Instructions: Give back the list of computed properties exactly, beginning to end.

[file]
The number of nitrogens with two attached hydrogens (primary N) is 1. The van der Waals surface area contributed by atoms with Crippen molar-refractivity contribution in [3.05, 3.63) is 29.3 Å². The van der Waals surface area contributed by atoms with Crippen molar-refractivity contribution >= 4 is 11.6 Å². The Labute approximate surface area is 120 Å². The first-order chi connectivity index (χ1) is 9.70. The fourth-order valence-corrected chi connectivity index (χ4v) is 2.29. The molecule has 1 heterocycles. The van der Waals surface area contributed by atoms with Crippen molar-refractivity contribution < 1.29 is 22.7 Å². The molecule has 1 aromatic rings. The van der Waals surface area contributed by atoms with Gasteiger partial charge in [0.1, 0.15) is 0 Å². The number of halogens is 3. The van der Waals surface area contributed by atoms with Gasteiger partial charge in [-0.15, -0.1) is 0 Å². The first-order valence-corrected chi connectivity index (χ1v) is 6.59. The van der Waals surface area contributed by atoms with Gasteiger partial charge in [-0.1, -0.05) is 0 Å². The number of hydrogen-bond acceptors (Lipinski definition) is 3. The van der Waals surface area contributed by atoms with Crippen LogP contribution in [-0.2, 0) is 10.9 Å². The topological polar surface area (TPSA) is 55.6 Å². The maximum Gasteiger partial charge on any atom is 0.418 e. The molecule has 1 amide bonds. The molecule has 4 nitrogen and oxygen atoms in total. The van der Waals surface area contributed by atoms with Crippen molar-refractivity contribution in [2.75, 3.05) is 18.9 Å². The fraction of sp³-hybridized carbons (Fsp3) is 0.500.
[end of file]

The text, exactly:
The number of nitrogens with two attached hydrogens (primary N) is 1. The van der Waals surface area contributed by atoms with Crippen molar-refractivity contribution in [3.05, 3.63) is 29.3 Å². The van der Waals surface area contributed by atoms with Crippen molar-refractivity contribution >= 4 is 11.6 Å². The Labute approximate surface area is 120 Å². The first-order chi connectivity index (χ1) is 9.70. The fourth-order valence-corrected chi connectivity index (χ4v) is 2.29. The molecule has 1 heterocycles. The van der Waals surface area contributed by atoms with Crippen molar-refractivity contribution < 1.29 is 22.7 Å². The molecule has 1 aromatic rings. The van der Waals surface area contributed by atoms with Gasteiger partial charge in [0.1, 0.15) is 0 Å². The number of halogens is 3. The van der Waals surface area contributed by atoms with Gasteiger partial charge in [-0.15, -0.1) is 0 Å². The first-order valence-corrected chi connectivity index (χ1v) is 6.59. The van der Waals surface area contributed by atoms with Gasteiger partial charge in [-0.1, -0.05) is 0 Å². The number of hydrogen-bond acceptors (Lipinski definition) is 3. The van der Waals surface area contributed by atoms with Crippen LogP contribution in [-0.2, 0) is 10.9 Å². The topological polar surface area (TPSA) is 55.6 Å². The maximum Gasteiger partial charge on any atom is 0.418 e. The molecule has 1 amide bonds. The molecule has 4 nitrogen and oxygen atoms in total. The van der Waals surface area contributed by atoms with Crippen molar-refractivity contribution in [2.75, 3.05) is 18.9 Å². The fraction of sp³-hybridized carbons (Fsp3) is 0.500.